His oldest brother, who was working, assumed the role of a motivating parent. He brought home crayons and a tablet for Doc and encouraged him to draw the nearby Wichita Mountains — something his teachers didn’t approve of. Ironically, at Fort Sill Indian School where Doc was a student, government policies forbidding portrayals of Indian culture was “pagan” had been reversed. Traditional Indian art was then a part of the curriculum, and students were discouraged from pursuing other areas like landscape painting. So Doc avoided taking art classes in school. He wanted to be free from that, to paint what he felt within. Whenever he got a chance, he would sketch the rugged Slick Hills by the farm, complete with rocks and cedars and horses which, for him, were a part of the landscape. At that same time, Doc went out of his way to view all the traditional art that he could, and contributed his own artwork to posters and the school yearbook.

After graduating from high school, he began sketching at home. Doc exhibited and sold his first work at Indian City in Anadarko.

During the 1950s he began to concentrate on painting. After that he became an accomplished painter, winning numerous awards for his work. Art critic Ralph Oliver said his works were “characterized by amazing technical control, exquisite color and a mastery of detail:’

It was also during the 1950s that Doc first became interested in Indian flutes. In the 1960s he began researching the Indian flute in earnest. Because none of the Indian music is written, much of it is lost. Doc researched the flute construction and playing techniques at the Library of Congress and Smithsonian Institution collections and had copies of recordings made in the late 1800s by elders of various tribes. He often listened to them while he painted and based his music on the recordings.

Doc Tate Nevaquaya brought national honor to the state of Oklahoma in 1986, becoming the first Oklahoman to win the National Heritage Fellowship Award. Given by the National Endowment for the Arts, the award honored Doc as a “flutist and master of traditional arts.” He was equally well-known for his paintings.

The following are Doc’s credits or accomplishments:

1995— Was named National Living Treasure, and received award by Gov. Keating; Honorary Cultural Director of the American Indian Cultural Society, Inc., Norman; served on the Board of Directors for the Fine Ants Department at the University of Oklahoma, Norman.

1994 — Elected to the College of Fine Arts Board of Visitors, University of Oklahoma, Norman; The Doe Tate Nevaquaya Scholarship Fund in the College of Fine Arts was established by American Indian Cultural Society, Inc. through the University of Oklahoma Foundation, Inc. to be available to deserving American Indian students; selected “1994 Artist of the West” by The 18th Annual National Western Art Exhibition and Sale, San Dimas, California.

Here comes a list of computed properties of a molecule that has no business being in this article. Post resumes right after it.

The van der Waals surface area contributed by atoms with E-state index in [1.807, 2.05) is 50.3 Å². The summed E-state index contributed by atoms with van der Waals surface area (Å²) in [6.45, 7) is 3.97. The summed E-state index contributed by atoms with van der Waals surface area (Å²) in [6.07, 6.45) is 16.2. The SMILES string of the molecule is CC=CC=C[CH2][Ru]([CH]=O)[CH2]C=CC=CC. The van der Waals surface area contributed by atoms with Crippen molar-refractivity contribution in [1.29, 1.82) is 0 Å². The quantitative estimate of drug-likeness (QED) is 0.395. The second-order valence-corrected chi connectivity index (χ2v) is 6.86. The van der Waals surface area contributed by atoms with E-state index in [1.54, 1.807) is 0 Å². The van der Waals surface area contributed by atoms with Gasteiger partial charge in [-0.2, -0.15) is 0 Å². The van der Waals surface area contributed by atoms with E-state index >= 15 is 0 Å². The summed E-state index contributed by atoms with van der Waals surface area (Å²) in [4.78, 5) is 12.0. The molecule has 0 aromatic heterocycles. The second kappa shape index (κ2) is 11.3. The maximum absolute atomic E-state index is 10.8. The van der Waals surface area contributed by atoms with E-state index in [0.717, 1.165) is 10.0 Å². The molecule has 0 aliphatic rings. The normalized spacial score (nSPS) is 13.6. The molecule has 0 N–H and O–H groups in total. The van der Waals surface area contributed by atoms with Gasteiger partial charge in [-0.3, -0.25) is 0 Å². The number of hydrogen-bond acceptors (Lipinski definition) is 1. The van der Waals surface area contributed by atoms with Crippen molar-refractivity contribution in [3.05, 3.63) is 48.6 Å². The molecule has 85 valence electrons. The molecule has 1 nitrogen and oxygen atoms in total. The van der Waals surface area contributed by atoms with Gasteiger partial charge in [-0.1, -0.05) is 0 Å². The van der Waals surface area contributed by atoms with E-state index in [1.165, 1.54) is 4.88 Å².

1993 — Named “The Honored One” and Parade Marshall for the Red Earth Festival, OKC.

1992 — Ambassador and Parade Marshall for 61st Annual American Indian Exposition, Anadarko; Juried, The Trail of Tears an All Indian Art Competition, Tahlequah; Juried, The Seminole Nation Art Competition, Orlando, Florida; “700 Club”, spoke on behalf of American Indian people.

1991 — Commissioned by the Oklahoma State Arts Council to compose the song “Flight of the Spirit” in honor of the five Native American Ballerinas at the dedication ceremony, Historic Mural Great Rotunda, Oklahoma State Capitol, OKC; Board of Director and founding member of the American Indian Cultural Society, Inc., Norman; Performed at Nevada State Museum, Las Vegas, Nevada.

1990— Doc was named “A Living Legend” along with six other Indian Artists; performed at Carnegie Hall, New York City, N.Y.

1989 — Doc opened the archery competition of the U.S. Olympic Festival in Norman, with a flute song.

1988— Performed at United Nations Mission, New York City.

1987 — Doc’s art was listed as Best Investments for 1987.

1986 — The Comanche Tribe of 3klahoma proclaimed the second Friday in October as “Doc Tate Nevaquaya” Day; received the National Endowment Heritage Award for his contribution to the Native American Art forms; received special recognition from Oklahoma State Art Council; Gov. George Nigh; Senator David Boren and a letter from President Ronald Reagan; Master’s Artist Award, Five Civilized Tribes of Oklahoma; Grand Award Winner, Trail of Tears All Indian Art Competition in Tahlequah.

1982— Performed at the Kennedy Center in Washington, D.C. for Night of the First Americans;, with Loretta Lynn, Wayne Newton and Sammy Davis Jr; Listed in the Renowned Artist in the U.S.; Listed in Who’s Who Among American Indians.

1979— Production of an Album of Flute Music, Folklore Music Co., New York City.

1975 — Selected as a famous Oklahoman and name included in the honor list displayed in the Fidelity Bank, OKC; selected by Governor Boren as Artist of the Month, State of Oklahoma; selected by Governor Boren to direct an All Indian Art Show to celebrate Governor’s inauguration; performed with Freddy Fender, Mel Tillis and Roy Clark at the Roy Clark Ranch, Tulsa; Diamond Jubilee Heritage Week Outstanding Citizen, Apache Chamber of Commerce; recipient of the key to the city of Weatherford, along with Astronaut Allen Shepard; artist of a book cover “Komantica” by Harold Keith; lectured in Indian Boarding Schools and Public Schools of Oklahoma.